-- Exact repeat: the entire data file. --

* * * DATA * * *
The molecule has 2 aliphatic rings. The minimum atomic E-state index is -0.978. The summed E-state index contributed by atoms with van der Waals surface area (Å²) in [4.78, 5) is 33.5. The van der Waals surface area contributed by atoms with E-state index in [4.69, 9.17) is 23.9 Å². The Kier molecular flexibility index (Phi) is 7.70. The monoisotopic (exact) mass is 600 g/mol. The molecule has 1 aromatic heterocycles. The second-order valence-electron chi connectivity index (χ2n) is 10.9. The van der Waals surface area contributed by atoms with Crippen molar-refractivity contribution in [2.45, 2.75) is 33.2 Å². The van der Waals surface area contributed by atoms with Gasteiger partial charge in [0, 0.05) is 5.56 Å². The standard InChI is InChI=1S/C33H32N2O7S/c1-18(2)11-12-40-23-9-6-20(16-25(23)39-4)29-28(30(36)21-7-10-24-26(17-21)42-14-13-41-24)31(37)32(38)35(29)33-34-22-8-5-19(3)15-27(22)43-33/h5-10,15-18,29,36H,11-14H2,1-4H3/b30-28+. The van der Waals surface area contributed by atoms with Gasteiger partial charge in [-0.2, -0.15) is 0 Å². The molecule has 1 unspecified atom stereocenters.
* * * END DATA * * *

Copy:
The molecule has 2 aliphatic rings. The minimum atomic E-state index is -0.978. The summed E-state index contributed by atoms with van der Waals surface area (Å²) in [4.78, 5) is 33.5. The van der Waals surface area contributed by atoms with E-state index in [4.69, 9.17) is 23.9 Å². The Kier molecular flexibility index (Phi) is 7.70. The monoisotopic (exact) mass is 600 g/mol. The molecule has 1 aromatic heterocycles. The second-order valence-electron chi connectivity index (χ2n) is 10.9. The van der Waals surface area contributed by atoms with Crippen molar-refractivity contribution in [2.45, 2.75) is 33.2 Å². The van der Waals surface area contributed by atoms with Gasteiger partial charge in [0, 0.05) is 5.56 Å². The standard InChI is InChI=1S/C33H32N2O7S/c1-18(2)11-12-40-23-9-6-20(16-25(23)39-4)29-28(30(36)21-7-10-24-26(17-21)42-14-13-41-24)31(37)32(38)35(29)33-34-22-8-5-19(3)15-27(22)43-33/h5-10,15-18,29,36H,11-14H2,1-4H3/b30-28+. The van der Waals surface area contributed by atoms with Gasteiger partial charge in [-0.2, -0.15) is 0 Å². The molecule has 1 unspecified atom stereocenters.